MAKING BREAKING UP HARDER TO DO
House Bill 480
Rep. Warren Chisum, R-Pampa
Rep. Warren Chisum is on a mission to save Texas families, and he’s gonna educate the family-splittin’ fight out of ‘em.
“My goal is to reduce the breaking up of families because it’s the basis for our society,” Chisum says. “We have had in this state since the early ’70s something we call divorce for insupportability, which is basically no-fault, which encourages divorce. When you have minor children in the marriage, that should not be an option.”
Eliminating no-fault divorce, which allows couples to dissolve a marriage without accusing each other of a divorceable offense, has been a crusade of the religious right for years. Chisum’s contribution to the cause is HB 480, a bill “encouraging” couples with children to complete a 10-hour crisis marriage education course before or shortly after filing for a no-fault divorce.
If the couple still ends up in divorce court, the judge would be able to use their marriage-class attendance as a factor in dividing their estate and determining spousal support. That might not seem like much of an issue: Logically, husband and wife would be on equal footing in court because couples generally attend marriage courses together. But the bill authorizes a court, in deciding spousal support, to consider all “relevant factors,” including “whether either party has filed with the court a completion certificate for a crisis marriage education course.” This tidbit would essentially allow two people to use attendance in a marriage class against each other in divorce court.
HB 480 does not specify how or to what degree a court can use the marriage course as a mitigating factor. Chisum says it would be the court’s prerogative. “I trust the judges to make the fair call,” he says.
This bill would put more at stake than just the division of a couple’s earthly possessions and financial resources, however; it may also endanger battered women seeking divorce.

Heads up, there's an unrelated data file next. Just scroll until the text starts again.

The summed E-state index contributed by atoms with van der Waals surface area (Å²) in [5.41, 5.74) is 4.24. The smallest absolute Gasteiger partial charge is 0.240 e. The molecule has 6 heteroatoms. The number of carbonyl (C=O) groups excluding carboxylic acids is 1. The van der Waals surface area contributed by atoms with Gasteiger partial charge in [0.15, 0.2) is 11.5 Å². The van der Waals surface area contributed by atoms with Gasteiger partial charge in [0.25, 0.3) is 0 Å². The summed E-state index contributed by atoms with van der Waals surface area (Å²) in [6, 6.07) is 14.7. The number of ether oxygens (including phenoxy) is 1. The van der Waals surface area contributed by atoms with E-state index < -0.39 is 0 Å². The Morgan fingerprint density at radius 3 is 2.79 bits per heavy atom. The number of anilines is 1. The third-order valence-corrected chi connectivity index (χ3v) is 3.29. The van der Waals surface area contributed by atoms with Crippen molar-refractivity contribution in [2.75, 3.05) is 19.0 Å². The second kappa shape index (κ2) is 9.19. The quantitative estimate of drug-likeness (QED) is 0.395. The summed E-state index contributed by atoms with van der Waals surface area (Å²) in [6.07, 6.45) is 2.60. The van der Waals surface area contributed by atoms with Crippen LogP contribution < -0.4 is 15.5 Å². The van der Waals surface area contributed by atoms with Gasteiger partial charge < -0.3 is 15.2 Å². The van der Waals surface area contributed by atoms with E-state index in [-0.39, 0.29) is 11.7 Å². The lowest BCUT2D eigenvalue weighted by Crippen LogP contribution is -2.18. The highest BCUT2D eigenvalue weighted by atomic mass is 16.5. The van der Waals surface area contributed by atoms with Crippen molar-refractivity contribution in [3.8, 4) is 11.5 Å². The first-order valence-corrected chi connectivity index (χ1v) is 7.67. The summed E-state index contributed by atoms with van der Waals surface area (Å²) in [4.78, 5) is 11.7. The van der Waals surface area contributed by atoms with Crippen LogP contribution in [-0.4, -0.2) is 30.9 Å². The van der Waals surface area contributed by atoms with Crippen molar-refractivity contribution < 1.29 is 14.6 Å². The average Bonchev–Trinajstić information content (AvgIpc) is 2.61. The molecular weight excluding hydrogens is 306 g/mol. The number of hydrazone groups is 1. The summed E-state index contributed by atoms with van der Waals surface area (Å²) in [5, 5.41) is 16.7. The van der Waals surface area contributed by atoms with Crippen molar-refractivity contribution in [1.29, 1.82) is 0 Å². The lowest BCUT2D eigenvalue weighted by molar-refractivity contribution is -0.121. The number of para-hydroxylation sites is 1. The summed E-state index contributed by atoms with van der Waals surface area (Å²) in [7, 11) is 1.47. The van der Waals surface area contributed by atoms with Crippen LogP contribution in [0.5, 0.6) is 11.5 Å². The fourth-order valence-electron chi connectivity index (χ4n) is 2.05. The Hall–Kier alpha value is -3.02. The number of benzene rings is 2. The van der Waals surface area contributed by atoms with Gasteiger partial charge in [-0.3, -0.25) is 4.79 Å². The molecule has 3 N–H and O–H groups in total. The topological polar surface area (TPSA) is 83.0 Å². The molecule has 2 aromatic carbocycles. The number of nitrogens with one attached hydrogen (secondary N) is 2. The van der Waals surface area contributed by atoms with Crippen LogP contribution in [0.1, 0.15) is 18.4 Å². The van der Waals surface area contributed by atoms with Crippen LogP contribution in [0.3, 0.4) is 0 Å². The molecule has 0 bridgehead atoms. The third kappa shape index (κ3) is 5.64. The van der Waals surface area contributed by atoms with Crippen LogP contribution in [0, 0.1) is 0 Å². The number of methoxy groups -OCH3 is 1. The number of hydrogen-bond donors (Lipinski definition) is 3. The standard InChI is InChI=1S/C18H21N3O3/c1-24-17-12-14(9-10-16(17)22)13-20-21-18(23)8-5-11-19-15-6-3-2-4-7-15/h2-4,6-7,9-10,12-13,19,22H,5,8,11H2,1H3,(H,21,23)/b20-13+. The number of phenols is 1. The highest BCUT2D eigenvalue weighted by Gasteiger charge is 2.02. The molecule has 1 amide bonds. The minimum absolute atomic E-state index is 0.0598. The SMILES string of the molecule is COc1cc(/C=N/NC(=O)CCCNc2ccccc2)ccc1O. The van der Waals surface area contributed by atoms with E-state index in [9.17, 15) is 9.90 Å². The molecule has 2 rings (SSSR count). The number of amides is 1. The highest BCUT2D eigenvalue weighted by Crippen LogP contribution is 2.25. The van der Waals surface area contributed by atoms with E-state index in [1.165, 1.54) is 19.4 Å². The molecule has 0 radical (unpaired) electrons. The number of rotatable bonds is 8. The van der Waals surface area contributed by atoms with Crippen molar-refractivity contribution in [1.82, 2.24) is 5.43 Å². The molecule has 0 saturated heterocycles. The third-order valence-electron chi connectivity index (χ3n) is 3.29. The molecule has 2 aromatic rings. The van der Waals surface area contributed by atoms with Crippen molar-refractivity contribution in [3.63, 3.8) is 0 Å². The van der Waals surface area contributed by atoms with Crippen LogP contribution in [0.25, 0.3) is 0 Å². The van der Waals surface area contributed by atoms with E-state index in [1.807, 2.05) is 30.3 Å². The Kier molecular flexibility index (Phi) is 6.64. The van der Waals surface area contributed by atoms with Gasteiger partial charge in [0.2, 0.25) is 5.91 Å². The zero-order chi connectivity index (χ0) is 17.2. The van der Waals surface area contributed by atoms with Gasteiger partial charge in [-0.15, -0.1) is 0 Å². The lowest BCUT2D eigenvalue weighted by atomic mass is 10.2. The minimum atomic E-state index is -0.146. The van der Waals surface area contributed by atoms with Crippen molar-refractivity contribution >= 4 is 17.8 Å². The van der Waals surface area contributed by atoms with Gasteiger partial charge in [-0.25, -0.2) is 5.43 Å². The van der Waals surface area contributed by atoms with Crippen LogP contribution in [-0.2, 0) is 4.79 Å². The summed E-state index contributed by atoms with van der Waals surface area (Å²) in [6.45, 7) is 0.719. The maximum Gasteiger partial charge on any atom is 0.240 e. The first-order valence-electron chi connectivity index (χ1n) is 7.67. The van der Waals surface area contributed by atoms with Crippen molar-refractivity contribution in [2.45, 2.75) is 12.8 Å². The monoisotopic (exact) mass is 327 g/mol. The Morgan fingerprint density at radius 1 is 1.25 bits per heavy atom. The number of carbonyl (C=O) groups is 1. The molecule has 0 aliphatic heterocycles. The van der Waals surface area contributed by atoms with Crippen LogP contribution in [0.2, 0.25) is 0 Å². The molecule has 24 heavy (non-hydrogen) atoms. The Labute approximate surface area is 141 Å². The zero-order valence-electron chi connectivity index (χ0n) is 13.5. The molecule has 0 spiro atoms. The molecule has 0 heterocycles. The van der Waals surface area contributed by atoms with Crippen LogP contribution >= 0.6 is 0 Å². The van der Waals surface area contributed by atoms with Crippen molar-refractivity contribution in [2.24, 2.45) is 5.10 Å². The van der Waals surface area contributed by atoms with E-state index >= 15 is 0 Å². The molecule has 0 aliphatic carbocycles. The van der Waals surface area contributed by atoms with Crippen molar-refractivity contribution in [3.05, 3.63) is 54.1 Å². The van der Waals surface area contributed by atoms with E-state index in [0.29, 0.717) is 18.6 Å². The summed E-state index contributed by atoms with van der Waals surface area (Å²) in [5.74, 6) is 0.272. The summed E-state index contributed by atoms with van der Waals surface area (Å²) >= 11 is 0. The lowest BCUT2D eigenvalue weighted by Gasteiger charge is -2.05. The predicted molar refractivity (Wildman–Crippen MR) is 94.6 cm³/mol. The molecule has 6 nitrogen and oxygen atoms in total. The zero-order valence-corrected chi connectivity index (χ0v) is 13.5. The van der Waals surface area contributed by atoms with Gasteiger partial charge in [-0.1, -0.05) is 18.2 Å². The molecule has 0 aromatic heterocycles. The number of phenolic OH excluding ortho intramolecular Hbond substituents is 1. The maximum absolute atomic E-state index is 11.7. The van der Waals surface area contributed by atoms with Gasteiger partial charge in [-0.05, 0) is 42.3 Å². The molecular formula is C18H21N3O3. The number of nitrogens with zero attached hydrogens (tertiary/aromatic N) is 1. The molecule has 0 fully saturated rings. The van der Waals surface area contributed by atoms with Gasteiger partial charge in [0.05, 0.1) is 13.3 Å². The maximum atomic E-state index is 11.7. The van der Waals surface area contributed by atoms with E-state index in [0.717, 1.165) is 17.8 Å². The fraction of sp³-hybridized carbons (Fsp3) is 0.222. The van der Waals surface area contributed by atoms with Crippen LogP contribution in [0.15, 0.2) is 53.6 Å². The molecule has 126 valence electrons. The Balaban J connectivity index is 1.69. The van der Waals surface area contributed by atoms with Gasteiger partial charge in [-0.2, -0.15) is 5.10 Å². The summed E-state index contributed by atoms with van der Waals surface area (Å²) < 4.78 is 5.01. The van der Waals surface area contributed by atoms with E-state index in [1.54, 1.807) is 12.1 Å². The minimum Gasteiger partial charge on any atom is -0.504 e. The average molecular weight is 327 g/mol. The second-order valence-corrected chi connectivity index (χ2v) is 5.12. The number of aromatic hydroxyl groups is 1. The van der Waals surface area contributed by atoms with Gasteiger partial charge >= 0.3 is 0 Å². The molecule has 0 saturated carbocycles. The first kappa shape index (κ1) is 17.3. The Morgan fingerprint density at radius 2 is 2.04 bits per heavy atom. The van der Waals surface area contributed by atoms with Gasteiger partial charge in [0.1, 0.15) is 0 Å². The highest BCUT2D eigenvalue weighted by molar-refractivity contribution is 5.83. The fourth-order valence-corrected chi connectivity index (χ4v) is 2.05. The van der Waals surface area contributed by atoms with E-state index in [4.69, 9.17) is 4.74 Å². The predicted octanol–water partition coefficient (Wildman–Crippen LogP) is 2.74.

Chisum’s bill includes an exemption from marriage education for families where there is documented domestic violence. This requires victims to produce a police report, a restraining order, a doctor’s note or a sworn statement by a counselor or family violence advocate affirming there has been abuse-proof that courts don’t require now.
According to Andi Sloan, executive director of the Texas Advocacy Project, which provides free services to domestic-violence and sexual-assault victims, “Only 20 percent of domestic violence victims ever access domestic violence shelters. We’re talking about a very small percentage of victims who would even be able to fit into one of these categories.”
Sloan says domestic violence escalates around a divorce, so the legislation not only fails to protect victims, it puts them in more danger by throwing another obstacle between them and a way out. Moreover, some courts may interpret the marriage course certificate as a prerequisite for divorce. “They’re going to say, well, come back when you have it,” Sloan said. “Meanwhile, the victim and her children will be in a very dangerous situation for even longer.”
Chisum has a history with state-administered marriage education. Last session, he helped write and pass a law rewarding couples for completing an eight-hour marriage education course before the big day by waiving the state’s $60 marriage license fee and the 72-hour waiting period.
But HB 480 requires couples to foot the bill. The cost could range from $150 for a church-sponsored course up to $800 for a private course.
HONK IF YOU LOVE SUBTLETY
House Bill 109
Rep. Larry Phillips, R-Sherman
On Dec. 18, Gov. Rick Perry singled out House Bill 109 as one he would be devoting a great deal of time and attention to during the coming session. Perry said the bill would allow “Texans who believe in the sanctity of life” to tell it to the world in “a subtle but meaningful way.”
How subtle? HB 109, sponsored by Rep. Larry Phillips, would greenlight “Choose Life” specialty license plates, giving Texans a chance to oh-so-delicately proclaim their anti-abortion leanings to fellow drivers.
“This is all about promoting adoption as an alternative to abortion,” says Joe Pojman, executive director of the Texas Alliance for Life, who joined Perry at that December news conference after spending the fall touring the state to promote the plates.
For each $30 plate purchased, $22 would go into a Choose Life account. The state would dole out this money to “eligible organizations,” meaning those that do not provide abortions or abortion-related services, and those that do not make referrals to abortion providers. Much of the Choose Life bounty would go toward pregnancy resource centers, also called crisis pregnancy centers, or CPCs. These centers have spawned controversy across the country. A 2006 study by U.S. Rep. Henry Waxman, D-Calif., found that a large majority of CPCs provide inaccurate or misleading information to women seeking advice about unintended pregnancies.